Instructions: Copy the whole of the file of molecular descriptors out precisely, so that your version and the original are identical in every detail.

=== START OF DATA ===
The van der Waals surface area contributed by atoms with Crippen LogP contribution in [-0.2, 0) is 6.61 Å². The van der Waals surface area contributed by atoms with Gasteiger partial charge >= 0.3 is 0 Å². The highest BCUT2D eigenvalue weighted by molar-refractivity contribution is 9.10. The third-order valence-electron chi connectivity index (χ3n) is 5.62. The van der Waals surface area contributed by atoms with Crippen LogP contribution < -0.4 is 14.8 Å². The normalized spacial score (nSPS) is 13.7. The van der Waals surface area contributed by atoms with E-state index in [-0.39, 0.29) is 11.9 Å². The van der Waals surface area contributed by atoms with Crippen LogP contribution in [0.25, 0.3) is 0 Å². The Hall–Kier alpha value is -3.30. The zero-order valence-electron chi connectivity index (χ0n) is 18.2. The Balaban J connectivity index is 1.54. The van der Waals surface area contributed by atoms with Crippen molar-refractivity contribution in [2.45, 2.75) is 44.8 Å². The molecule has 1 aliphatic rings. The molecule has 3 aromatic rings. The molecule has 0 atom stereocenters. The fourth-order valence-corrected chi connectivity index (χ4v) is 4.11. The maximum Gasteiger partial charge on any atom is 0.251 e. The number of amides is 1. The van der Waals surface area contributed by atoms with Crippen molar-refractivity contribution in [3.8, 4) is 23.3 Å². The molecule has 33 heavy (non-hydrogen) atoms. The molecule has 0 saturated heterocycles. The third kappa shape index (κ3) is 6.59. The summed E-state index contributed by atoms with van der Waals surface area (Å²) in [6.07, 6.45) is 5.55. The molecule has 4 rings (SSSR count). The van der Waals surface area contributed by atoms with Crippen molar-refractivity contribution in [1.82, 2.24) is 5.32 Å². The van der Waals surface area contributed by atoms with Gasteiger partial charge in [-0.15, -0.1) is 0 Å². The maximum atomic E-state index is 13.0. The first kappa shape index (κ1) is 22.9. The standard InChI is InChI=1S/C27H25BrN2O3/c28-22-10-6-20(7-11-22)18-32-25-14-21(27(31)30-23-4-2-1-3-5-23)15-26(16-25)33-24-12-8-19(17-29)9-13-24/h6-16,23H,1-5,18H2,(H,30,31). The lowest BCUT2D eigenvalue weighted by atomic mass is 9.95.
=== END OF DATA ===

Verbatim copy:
The van der Waals surface area contributed by atoms with Crippen LogP contribution in [-0.2, 0) is 6.61 Å². The van der Waals surface area contributed by atoms with Gasteiger partial charge >= 0.3 is 0 Å². The highest BCUT2D eigenvalue weighted by molar-refractivity contribution is 9.10. The third-order valence-electron chi connectivity index (χ3n) is 5.62. The van der Waals surface area contributed by atoms with Crippen LogP contribution < -0.4 is 14.8 Å². The normalized spacial score (nSPS) is 13.7. The van der Waals surface area contributed by atoms with E-state index in [-0.39, 0.29) is 11.9 Å². The van der Waals surface area contributed by atoms with Crippen LogP contribution in [0.25, 0.3) is 0 Å². The Hall–Kier alpha value is -3.30. The zero-order valence-electron chi connectivity index (χ0n) is 18.2. The Balaban J connectivity index is 1.54. The van der Waals surface area contributed by atoms with Crippen molar-refractivity contribution in [2.45, 2.75) is 44.8 Å². The molecule has 1 aliphatic rings. The molecule has 3 aromatic rings. The molecule has 0 atom stereocenters. The fourth-order valence-corrected chi connectivity index (χ4v) is 4.11. The maximum Gasteiger partial charge on any atom is 0.251 e. The number of amides is 1. The van der Waals surface area contributed by atoms with Crippen molar-refractivity contribution in [3.8, 4) is 23.3 Å². The molecule has 33 heavy (non-hydrogen) atoms. The molecule has 0 saturated heterocycles. The third kappa shape index (κ3) is 6.59. The summed E-state index contributed by atoms with van der Waals surface area (Å²) in [6.07, 6.45) is 5.55. The molecule has 4 rings (SSSR count). The van der Waals surface area contributed by atoms with Crippen molar-refractivity contribution in [1.82, 2.24) is 5.32 Å². The van der Waals surface area contributed by atoms with Gasteiger partial charge in [-0.15, -0.1) is 0 Å². The maximum atomic E-state index is 13.0. The first kappa shape index (κ1) is 22.9. The standard InChI is InChI=1S/C27H25BrN2O3/c28-22-10-6-20(7-11-22)18-32-25-14-21(27(31)30-23-4-2-1-3-5-23)15-26(16-25)33-24-12-8-19(17-29)9-13-24/h6-16,23H,1-5,18H2,(H,30,31). The lowest BCUT2D eigenvalue weighted by atomic mass is 9.95.